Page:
Street harassment laws explained as new guidance says offenders can be prosecuted for catcalling

·3-min read
A report by the All-Party Parliament Group (APPG) for UN Women last year found that 71% of women in the UK had experienced some form of sexual harassment in a public place. (Alamy/PA)
A report by the All-Party Parliament Group (APPG) for UN Women last year found that 71% of women in the UK had experienced some form of sexual harassment in a public place. (Alamy/PA)

Those responsible for sexual harassment in the street can and will be charged, new guidance to prosecutors in England and Wales says.

The Crown Prosecution Service (CPS) is also pushing for those who are sent obscene images, have pictures taken up their skirt, get flashed in person or sexually harassed in the street to turn to the criminal justice system.

They have also suggested that one-off incidents of “cat-calling” could be classed as offences under existing public order laws.

A report by the All-Party Parliamentary Group (APPG) for UN Women last year found that 71% of women in the UK had experienced some form of sexual harassment in a public place, but 95% of cases were not reported to the police.

Elsewhere, an Ofsted report last year showed that nearly 90% of girls and nearly 50% of boys revealed to inspectors that being sent explicit pictures or videos of things they didn’t want to see happened often to them and their peers.

The government is also considering stronger laws on street harassment, revealing it has begun a consultation on extending existing legislation, making it an offence to cause “intentional harassment, alarm or distress” to someone because of their sex.

Here’s everything you need to know.

What is the new guidance on sexual harassment prosecution?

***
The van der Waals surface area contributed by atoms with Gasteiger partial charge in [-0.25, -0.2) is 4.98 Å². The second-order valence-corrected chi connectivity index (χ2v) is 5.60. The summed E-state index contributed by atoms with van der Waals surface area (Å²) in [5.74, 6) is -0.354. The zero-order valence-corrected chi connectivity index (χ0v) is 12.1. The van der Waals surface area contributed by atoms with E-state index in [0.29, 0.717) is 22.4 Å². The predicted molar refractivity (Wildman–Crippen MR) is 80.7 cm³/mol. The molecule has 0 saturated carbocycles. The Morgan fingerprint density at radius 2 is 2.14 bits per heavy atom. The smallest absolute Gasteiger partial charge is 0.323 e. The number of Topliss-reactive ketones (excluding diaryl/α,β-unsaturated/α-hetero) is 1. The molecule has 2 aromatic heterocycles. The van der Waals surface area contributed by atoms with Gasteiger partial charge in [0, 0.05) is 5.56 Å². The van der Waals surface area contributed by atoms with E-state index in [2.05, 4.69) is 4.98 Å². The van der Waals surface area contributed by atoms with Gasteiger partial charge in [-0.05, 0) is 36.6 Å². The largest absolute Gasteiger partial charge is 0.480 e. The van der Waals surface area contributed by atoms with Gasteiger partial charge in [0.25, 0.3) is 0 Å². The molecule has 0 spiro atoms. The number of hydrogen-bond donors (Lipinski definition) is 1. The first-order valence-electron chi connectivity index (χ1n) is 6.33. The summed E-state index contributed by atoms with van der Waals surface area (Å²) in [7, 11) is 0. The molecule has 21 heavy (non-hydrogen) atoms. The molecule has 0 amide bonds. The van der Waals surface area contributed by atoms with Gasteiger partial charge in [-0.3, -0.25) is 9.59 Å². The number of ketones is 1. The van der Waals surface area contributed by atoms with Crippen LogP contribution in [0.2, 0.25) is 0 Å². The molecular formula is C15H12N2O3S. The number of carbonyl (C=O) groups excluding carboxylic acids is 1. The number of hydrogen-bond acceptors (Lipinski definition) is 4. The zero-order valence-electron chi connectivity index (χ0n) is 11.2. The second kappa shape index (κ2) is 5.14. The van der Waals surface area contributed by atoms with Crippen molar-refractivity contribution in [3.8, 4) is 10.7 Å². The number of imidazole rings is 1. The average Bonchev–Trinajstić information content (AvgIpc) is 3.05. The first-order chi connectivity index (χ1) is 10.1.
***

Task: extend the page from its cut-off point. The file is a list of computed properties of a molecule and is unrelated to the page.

The CPS has revealed that it’s decided to review laws on sexual harassment in the street because of a renewed focus on women’s safety in public areas, following the murder of Sarah Everard last year.

The new guidance stresses public order laws can be used to prosecute, even when someone makes “one-off, less serious comments”.

“Examples could include unwanted sexual comments... where it is not possible to prove that the perpetrator had an intention to cause harassment, alarm, or distress,” the guidance states.

In cases of unwanted touching in the street or on public transport, police do not have to prove what happened was “intentionally sexual”, says the guidance.

The CPS has also highlighted a new law that bans voyeurism while a person is breastfeeding a child, as well as introducing a ban on up-skirting, which came into effect in 2019.

Elsewhere, cases of “cyber-flashing” - where offenders send lewd messages or sexual images via bluetooth to people nearby - should also be handled in the same way as misuse of social media, the report says.

This would include an assessment of whether the messages were offensive, and intended to cause distress.

The CPS has stated it believes a clear approach to abusive behaviour in the street will help victims feel more able to make an allegation.

Siobhan Blake, CPS national lead for Rape and Serious Sexual Offences said: “It is sickening that seven in 10 women – almost three quarters – have been subjected to this disgusting behaviour.

“It is equally concerning that so few incidents of sexual harassment in public are reported.

“The law is clear that if someone exposes themselves, tries to take inappropriate pictures or makes you feel threatened on the street, these are crimes and should not be dismissed.

Everyone has the right to travel on public transport, dance at a festival or walk the streets without fear of harassment. Feeling safe should not be a luxury for women.”